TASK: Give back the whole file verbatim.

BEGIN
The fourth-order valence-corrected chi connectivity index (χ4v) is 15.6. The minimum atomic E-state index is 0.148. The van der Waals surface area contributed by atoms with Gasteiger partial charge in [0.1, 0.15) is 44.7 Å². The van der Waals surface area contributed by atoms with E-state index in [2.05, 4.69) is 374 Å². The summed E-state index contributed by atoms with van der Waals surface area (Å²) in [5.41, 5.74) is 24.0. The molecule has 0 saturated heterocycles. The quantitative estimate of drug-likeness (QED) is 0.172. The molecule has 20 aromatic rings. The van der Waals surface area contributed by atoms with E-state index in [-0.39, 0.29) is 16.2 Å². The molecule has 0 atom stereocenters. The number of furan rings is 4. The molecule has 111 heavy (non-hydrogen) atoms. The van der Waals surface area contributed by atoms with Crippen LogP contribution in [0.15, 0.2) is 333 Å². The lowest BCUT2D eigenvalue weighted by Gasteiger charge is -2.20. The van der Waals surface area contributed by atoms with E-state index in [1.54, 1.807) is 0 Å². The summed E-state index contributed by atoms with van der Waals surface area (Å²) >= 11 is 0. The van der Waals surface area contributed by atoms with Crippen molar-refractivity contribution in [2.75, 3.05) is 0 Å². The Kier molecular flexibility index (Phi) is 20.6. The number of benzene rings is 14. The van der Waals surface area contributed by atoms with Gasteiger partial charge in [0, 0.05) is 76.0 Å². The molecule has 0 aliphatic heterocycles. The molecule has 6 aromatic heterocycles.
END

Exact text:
The fourth-order valence-corrected chi connectivity index (χ4v) is 15.6. The minimum atomic E-state index is 0.148. The van der Waals surface area contributed by atoms with Gasteiger partial charge in [0.1, 0.15) is 44.7 Å². The van der Waals surface area contributed by atoms with E-state index in [2.05, 4.69) is 374 Å². The summed E-state index contributed by atoms with van der Waals surface area (Å²) in [5.41, 5.74) is 24.0. The molecule has 0 saturated heterocycles. The quantitative estimate of drug-likeness (QED) is 0.172. The molecule has 20 aromatic rings. The van der Waals surface area contributed by atoms with E-state index in [-0.39, 0.29) is 16.2 Å². The molecule has 0 atom stereocenters. The number of furan rings is 4. The molecule has 111 heavy (non-hydrogen) atoms. The van der Waals surface area contributed by atoms with Crippen LogP contribution in [0.15, 0.2) is 333 Å². The lowest BCUT2D eigenvalue weighted by Gasteiger charge is -2.20. The van der Waals surface area contributed by atoms with E-state index in [1.54, 1.807) is 0 Å². The summed E-state index contributed by atoms with van der Waals surface area (Å²) >= 11 is 0. The van der Waals surface area contributed by atoms with Crippen molar-refractivity contribution in [2.75, 3.05) is 0 Å². The Kier molecular flexibility index (Phi) is 20.6. The number of benzene rings is 14. The van der Waals surface area contributed by atoms with Gasteiger partial charge in [0, 0.05) is 76.0 Å². The molecule has 0 aliphatic heterocycles. The molecule has 6 aromatic heterocycles.